Lately, it seems like everyone is “in the cloud”; big corporations, small businesses–you name it. But as we’ve learned time and time again, great technological advances don’t come without security risks. Though it’s quickly been adopted by organizations all over the spectrum, cloud computing is still a fairly new concept and, as with anything new in our technological age, it can take a while for security measures and legal policies to catch up. For now, that means it’s your job to make sure your information, and that of your customers, is protected.
Defining the Cloud and its Security Concerns
At its core, cloud computing involves using a network of remote Internet servers to store and manage data. Working in the cloud allows multiple users to access the same information and pool resources in real time. It eliminates the much greater security risks of thumb drives or email attachments and makes data and documents easily accessible from anywhere, unlike information stored on a PC or local server.
The cloud isn’t without its drawbacks, though. Of the top nine cloud security threats identified by the Cloud Security Alliance, or CSA, three threats top the list as the greatest concerns: data breaches, data loss, and account hijacking. Fortunately, there are ways to protect your valuable data.
While all cloud security threats can’t be 100% eradicated, there are ways to mitigate and help prevent potential damage or loss. Here are the best options to protect your data:
Encrypt Your Data
The first line of defense is data encryption. Encrypting your data makes it unreadable…so even if there is a breach, the intruder won’t be able to use what they find. Check out some encryption standards, like AES-256, to familiarize yourself with best practices. Also, do not store your encryption keys in the same location or in the cloud, and don’t share your credentials or encryption keys with anyone–not even your cloud provider. You wouldn’t give away the combination to your safe, would you?
Split Key Management
Consider using split key management if possible to further minimize the risk of a data breach or hijack of your services. With split key management, your encryption key is split into two parts – your cloud security service has one part and you have the other. Both parts are needed to decrypt your data. Which means even if someone gets your key, they won’t be able to read your data.
Back Up Your Data
Another concern is general data loss, which can be caused by user error, a breach, or a natural disaster. To guard against data loss, be sure to backup your data regularly. You can do this in the cloud as well, provided you encrypt. Most quality hosting solutions offer backup service.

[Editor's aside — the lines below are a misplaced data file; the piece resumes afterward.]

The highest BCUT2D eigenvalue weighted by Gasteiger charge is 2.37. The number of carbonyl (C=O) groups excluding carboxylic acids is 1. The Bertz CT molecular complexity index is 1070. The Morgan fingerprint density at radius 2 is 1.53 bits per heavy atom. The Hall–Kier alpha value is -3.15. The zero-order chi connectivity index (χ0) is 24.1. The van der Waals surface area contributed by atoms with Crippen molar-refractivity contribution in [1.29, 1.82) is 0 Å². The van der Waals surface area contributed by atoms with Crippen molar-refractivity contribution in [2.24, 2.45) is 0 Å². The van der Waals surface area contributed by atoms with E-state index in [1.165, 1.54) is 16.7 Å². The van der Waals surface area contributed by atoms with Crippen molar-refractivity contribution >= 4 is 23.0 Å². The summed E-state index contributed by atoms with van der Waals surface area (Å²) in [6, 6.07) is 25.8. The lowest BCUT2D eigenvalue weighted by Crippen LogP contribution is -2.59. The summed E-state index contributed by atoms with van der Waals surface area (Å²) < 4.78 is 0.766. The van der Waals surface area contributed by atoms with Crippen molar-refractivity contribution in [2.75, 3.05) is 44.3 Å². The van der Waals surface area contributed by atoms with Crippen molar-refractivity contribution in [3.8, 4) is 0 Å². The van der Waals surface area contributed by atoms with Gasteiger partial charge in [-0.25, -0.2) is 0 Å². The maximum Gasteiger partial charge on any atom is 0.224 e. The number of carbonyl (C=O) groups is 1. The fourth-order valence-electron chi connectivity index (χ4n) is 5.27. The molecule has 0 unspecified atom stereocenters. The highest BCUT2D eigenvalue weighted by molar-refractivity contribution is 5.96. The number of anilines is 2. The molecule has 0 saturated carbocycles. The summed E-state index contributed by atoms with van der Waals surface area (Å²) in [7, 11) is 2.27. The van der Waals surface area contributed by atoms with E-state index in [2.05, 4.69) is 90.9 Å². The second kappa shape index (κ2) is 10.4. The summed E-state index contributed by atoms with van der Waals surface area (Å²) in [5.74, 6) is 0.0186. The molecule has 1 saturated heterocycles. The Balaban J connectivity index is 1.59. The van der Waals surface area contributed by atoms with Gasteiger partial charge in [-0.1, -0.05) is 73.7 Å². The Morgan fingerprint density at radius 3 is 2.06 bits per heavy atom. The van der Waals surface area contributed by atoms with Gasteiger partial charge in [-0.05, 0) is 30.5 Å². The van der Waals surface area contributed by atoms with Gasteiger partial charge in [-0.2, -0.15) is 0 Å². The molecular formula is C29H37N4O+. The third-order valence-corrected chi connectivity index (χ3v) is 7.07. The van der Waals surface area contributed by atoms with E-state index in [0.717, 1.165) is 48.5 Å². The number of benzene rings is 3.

Anti-virus, Firewalls, and Password Policies
These may seem like no-brainers, but they are absolutely worth mentioning. In addition to making sure your cloud provider pulls no punches when it comes to security, it pays to install a good anti-virus software, understand firewalls, and implement strict password policies among your staff.
Do Your Due Diligence
Another risk to be aware of is simple lack of understanding. When a company embraces cloud computing and dives right in without understanding how it works and the potential risks associated with it. Hopping into the cloud without considering any legal or security ramifications can get you into hot water. For example, a company that works with sensitive client information such as medical records could run into major issues for violating patients’ HIPAA rights. And every company is obligated to protect employee information.
Do your due diligence to know what implications cloud computing can have on your organization. It may not directly protect you from hackers and breaches, but it will help preserve your company’s integrity and keep you out of trouble.
If you decide to integrate a data service that works in tandem with your cloud provider, make sure their security standards are up to snuff. For example, when using DataHero with Google Drive, your data and files are automatically imported and when you delete a file, it’s deleted. Some services only offer a less-secure manual process, and you need to understand file deletion policies–when you delete data, is it really gone?
Data security can be a serious concern for companies large and small, but if you do it right, cloud storage and computing can be a huge boon to your business…and not a threat. Arm yourself with the tools needed to help stop an attack or loss before it happens so you can focus on the reason you hopped on the cloud in the first place: to open the door to streamlined, cost effective collaboration and data management, and, ultimately, your company’s success.